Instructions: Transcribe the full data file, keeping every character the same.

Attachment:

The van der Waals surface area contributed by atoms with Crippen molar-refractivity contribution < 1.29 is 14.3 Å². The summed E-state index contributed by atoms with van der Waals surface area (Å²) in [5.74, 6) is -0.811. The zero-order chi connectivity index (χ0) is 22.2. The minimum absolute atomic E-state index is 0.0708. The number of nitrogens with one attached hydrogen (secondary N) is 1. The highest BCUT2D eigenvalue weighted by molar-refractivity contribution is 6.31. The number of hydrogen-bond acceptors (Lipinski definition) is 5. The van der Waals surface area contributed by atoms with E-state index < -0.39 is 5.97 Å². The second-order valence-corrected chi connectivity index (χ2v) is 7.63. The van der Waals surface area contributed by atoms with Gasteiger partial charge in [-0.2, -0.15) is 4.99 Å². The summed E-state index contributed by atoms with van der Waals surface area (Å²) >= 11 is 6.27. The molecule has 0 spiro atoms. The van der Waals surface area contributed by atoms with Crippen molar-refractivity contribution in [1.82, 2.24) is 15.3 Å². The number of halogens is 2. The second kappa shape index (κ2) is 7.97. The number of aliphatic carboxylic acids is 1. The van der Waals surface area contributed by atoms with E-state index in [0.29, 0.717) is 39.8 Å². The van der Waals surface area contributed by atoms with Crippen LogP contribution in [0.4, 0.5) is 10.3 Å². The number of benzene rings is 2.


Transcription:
The van der Waals surface area contributed by atoms with Crippen molar-refractivity contribution < 1.29 is 14.3 Å². The summed E-state index contributed by atoms with van der Waals surface area (Å²) in [5.74, 6) is -0.811. The zero-order chi connectivity index (χ0) is 22.2. The minimum absolute atomic E-state index is 0.0708. The number of nitrogens with one attached hydrogen (secondary N) is 1. The highest BCUT2D eigenvalue weighted by molar-refractivity contribution is 6.31. The number of hydrogen-bond acceptors (Lipinski definition) is 5. The van der Waals surface area contributed by atoms with E-state index < -0.39 is 5.97 Å². The second-order valence-corrected chi connectivity index (χ2v) is 7.63. The van der Waals surface area contributed by atoms with Gasteiger partial charge in [-0.2, -0.15) is 4.99 Å². The summed E-state index contributed by atoms with van der Waals surface area (Å²) >= 11 is 6.27. The molecule has 0 spiro atoms. The van der Waals surface area contributed by atoms with Crippen molar-refractivity contribution in [1.82, 2.24) is 15.3 Å². The number of halogens is 2. The second kappa shape index (κ2) is 7.97. The number of aliphatic carboxylic acids is 1. The van der Waals surface area contributed by atoms with E-state index in [0.29, 0.717) is 39.8 Å². The van der Waals surface area contributed by atoms with Crippen LogP contribution in [0.4, 0.5) is 10.3 Å². The number of benzene rings is 2.